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The High-Level Panel on Internal Displacement: a Vision for the Future on Climate Change and Disasters?


This article by Jerome Elie was originally published in the Forced Migration Review (FMR) Issue 69, in March 2022.

The High-Level Panel on Internal Displacement’s recent report considers the impact of disasters and the adverse effects of climate change on internal displacement, and calls for immediate action and better forward planning. Some commentators, while acknowledging the groundwork done by the Panel, question whether the report goes far enough.

The High-Level Panel on Internal Displacement was established by the UN Secretary-General in 2019 to identify concrete recommendations on how better to prevent, respond and achieve solutions to the global internal displacement crisis. It was tasked to help advance “collaboration between humanitarian, development, and where appropriate climate change adaptation, disaster risk reduction and peace actors”, and received inputs from consultations on disaster displacement in specific regions and from bodies such as the Platform on Disaster Displacement (PDD) and the Climate, Migration and Displacement Platform (CMDP).

On 29 September 2021, the Panel published its report, Shining a Light on Internal Displacement: A Vision for the Future. The report highlights the devastating impact of disasters and climate change, and aims to generate political momentum and provide guidance to address internal displacement challenges. It notably underlines that “many of the countries most at risk from the impacts of climate change are among the least responsible for the emissions that drive them” (p41). The Panel concluded that the global internal displacement crisis is compounded by the concurrent global climate crisis, and that disasters and climate change trends present the international community with urgent displacement challenges as well as a pressing need to plan for the future.

Prevention, solutions or both?

However, despite the twin challenges of immediate urgency and planning for the future, the Panel’s dedicated recommendations are almost all to be found in the chapter on Strengthening Prevention. Recognising that the Panel’s focus was on solutions and that it has therefore “not addressed prevention in as great a depth”, the report primarily considers the effects of disasters and climate change through analysing steps that should “urgently be taken to prevent and mitigate risks of displacement” (p41), rather than considering how to mobilise solutions to existing and sometimes protracted situations linked to environmental factors.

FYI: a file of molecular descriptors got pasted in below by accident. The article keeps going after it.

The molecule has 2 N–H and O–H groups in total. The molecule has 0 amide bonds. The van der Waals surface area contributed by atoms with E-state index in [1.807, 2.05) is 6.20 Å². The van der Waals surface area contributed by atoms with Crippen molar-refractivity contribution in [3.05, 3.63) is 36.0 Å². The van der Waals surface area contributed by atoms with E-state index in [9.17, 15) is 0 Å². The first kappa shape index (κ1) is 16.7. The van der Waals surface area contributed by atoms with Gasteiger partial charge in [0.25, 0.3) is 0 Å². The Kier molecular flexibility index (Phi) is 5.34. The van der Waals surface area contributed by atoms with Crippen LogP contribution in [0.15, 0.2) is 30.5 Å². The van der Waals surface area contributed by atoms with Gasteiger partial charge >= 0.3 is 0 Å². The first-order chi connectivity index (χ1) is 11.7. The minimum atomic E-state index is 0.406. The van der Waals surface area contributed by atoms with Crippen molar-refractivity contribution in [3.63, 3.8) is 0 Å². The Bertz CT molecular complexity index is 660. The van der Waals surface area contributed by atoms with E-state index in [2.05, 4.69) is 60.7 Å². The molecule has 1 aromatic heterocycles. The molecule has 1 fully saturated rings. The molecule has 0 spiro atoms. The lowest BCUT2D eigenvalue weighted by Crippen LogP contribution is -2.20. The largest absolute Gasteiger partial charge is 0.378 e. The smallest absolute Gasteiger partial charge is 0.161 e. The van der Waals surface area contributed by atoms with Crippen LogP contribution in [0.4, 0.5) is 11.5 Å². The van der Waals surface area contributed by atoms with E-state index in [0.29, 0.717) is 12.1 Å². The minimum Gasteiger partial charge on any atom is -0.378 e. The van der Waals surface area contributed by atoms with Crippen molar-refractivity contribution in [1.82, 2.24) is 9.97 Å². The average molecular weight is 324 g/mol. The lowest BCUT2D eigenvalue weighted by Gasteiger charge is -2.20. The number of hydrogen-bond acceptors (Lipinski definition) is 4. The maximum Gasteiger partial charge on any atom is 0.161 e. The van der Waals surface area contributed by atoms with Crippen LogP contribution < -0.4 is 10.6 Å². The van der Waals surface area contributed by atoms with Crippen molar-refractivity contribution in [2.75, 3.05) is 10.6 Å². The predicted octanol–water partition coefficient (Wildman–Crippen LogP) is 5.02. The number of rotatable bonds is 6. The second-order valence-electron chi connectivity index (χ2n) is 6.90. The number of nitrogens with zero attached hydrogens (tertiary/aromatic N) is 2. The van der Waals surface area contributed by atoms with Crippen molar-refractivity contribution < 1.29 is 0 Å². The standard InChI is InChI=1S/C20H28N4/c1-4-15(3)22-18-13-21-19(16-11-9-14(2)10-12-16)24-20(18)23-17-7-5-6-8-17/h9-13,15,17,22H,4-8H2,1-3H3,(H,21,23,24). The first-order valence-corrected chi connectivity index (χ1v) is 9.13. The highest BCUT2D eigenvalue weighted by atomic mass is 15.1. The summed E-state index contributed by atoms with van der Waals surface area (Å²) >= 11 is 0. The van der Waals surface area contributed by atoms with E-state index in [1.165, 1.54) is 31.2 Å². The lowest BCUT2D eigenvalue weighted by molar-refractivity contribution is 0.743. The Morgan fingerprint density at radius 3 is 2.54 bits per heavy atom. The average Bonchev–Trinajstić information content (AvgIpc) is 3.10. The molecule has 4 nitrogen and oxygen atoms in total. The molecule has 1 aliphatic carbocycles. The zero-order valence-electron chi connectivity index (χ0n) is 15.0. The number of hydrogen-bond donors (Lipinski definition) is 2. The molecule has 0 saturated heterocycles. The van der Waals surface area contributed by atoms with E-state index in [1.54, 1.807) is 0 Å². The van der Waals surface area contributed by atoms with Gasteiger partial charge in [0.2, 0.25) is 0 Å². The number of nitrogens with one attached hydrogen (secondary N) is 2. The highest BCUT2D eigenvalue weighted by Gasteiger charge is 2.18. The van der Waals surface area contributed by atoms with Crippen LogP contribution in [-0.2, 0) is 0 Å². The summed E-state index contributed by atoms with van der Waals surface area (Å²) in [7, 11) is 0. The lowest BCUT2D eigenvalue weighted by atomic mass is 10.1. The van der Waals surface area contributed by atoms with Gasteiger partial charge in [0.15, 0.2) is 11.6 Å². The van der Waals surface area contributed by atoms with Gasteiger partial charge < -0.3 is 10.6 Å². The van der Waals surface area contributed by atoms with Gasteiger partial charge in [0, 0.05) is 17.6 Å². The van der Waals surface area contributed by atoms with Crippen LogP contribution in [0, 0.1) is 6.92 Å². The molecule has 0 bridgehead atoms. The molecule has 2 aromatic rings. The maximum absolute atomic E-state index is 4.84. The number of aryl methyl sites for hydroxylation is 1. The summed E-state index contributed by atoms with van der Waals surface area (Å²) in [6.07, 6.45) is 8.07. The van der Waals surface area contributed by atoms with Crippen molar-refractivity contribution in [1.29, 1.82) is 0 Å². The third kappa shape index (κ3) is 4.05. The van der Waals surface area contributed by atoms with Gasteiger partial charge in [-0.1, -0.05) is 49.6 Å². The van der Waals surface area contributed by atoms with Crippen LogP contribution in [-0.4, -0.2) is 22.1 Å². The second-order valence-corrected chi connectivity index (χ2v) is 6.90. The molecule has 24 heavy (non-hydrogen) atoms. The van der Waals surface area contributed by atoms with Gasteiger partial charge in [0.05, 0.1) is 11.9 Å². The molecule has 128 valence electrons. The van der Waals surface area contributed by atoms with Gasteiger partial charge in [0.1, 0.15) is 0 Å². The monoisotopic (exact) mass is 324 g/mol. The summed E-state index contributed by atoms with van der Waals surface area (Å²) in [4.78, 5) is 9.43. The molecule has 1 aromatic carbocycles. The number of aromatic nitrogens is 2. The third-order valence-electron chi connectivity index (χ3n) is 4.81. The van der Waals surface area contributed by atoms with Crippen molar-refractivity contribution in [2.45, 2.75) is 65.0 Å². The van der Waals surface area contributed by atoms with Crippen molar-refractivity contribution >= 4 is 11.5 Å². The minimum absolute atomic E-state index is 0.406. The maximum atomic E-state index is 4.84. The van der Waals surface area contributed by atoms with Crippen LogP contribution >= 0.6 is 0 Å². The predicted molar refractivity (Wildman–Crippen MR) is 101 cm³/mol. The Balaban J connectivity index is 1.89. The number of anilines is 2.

Such an approach has elicited some misgivings among civil society and content experts. While saluting the work of the Panel, some consider that the report fails to frame the topic as an issue of climate justice, or that climate change may have been treated in a “superficial way” in the report, representing a missed opportunity to help bridge protection gaps. Others have expressed worries that this framing could “reinforce the mistaken notion that it [disaster displacement] is rarely if ever protracted and that it requires less political will and fewer sustained investments in durable solutions than displacement triggered by conflict and violence”.

It may also consign the issue to the realm of technical solutions rather than highlighting the need to better integrate it into larger national planning, policy processes and multilateral frameworks. It may be worth bearing in mind that the report is built around the concept of interconnectedness and the need to work simultaneously towards prevention, response and durable solutions. As such, its focus on prevention does not necessarily imply a strict compartmentalisation and disregard for protection and solutions. The central chapter on ‘The Imperative for Durable Solutions’ does include references to disasters and climate change, particularly in discussing the need for more coherent and coordinated actions. The prevention chapter itself also pays attention to the interconnection between prevention and solutions. For example, pointing to gaps and insufficiency in climate financing (relating to coverage, quantity, mechanisms and opportunities), the report urges greater funding to be directed to displacement-sensitive climate adaptation interventions. Denouncing the lack of financial investment in prevention, the Panel called for more investment in evidence-based anticipatory tools such as forecast-based financing. Similarly, while discussing the need to strengthen investment and support for early warning and community-based prevention mechanisms, the report highlights that where “no alternatives exist, States should facilitate migration out of areas at high risk or undertake planned relocation with the consent and participation of affected communities” (pp44-46).